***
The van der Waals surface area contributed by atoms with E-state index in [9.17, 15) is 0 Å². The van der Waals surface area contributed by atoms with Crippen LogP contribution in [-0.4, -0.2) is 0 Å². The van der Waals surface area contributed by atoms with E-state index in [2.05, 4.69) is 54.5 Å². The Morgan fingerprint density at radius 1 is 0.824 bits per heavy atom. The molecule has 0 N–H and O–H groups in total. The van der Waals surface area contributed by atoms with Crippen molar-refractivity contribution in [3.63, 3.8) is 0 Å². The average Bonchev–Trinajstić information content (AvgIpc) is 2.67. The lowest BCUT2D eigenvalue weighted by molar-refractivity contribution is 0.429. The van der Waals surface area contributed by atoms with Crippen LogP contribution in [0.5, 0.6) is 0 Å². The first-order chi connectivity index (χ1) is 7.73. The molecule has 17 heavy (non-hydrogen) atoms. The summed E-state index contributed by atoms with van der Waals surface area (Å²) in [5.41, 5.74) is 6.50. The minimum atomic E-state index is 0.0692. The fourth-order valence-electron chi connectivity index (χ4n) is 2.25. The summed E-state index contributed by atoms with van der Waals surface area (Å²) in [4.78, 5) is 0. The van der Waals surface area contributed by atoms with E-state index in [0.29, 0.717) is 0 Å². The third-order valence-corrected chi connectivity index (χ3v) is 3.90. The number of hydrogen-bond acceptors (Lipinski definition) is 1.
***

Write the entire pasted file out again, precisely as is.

The van der Waals surface area contributed by atoms with E-state index in [9.17, 15) is 0 Å². The van der Waals surface area contributed by atoms with Crippen LogP contribution in [-0.4, -0.2) is 0 Å². The van der Waals surface area contributed by atoms with E-state index in [2.05, 4.69) is 54.5 Å². The Morgan fingerprint density at radius 1 is 0.824 bits per heavy atom. The molecule has 0 N–H and O–H groups in total. The van der Waals surface area contributed by atoms with Crippen molar-refractivity contribution in [3.63, 3.8) is 0 Å². The average Bonchev–Trinajstić information content (AvgIpc) is 2.67. The lowest BCUT2D eigenvalue weighted by molar-refractivity contribution is 0.429. The van der Waals surface area contributed by atoms with Crippen LogP contribution in [0.5, 0.6) is 0 Å². The first-order chi connectivity index (χ1) is 7.73. The molecule has 17 heavy (non-hydrogen) atoms. The summed E-state index contributed by atoms with van der Waals surface area (Å²) in [5.41, 5.74) is 6.50. The minimum atomic E-state index is 0.0692. The fourth-order valence-electron chi connectivity index (χ4n) is 2.25. The summed E-state index contributed by atoms with van der Waals surface area (Å²) in [4.78, 5) is 0. The van der Waals surface area contributed by atoms with E-state index in [0.29, 0.717) is 0 Å². The third-order valence-corrected chi connectivity index (χ3v) is 3.90. The number of hydrogen-bond acceptors (Lipinski definition) is 1.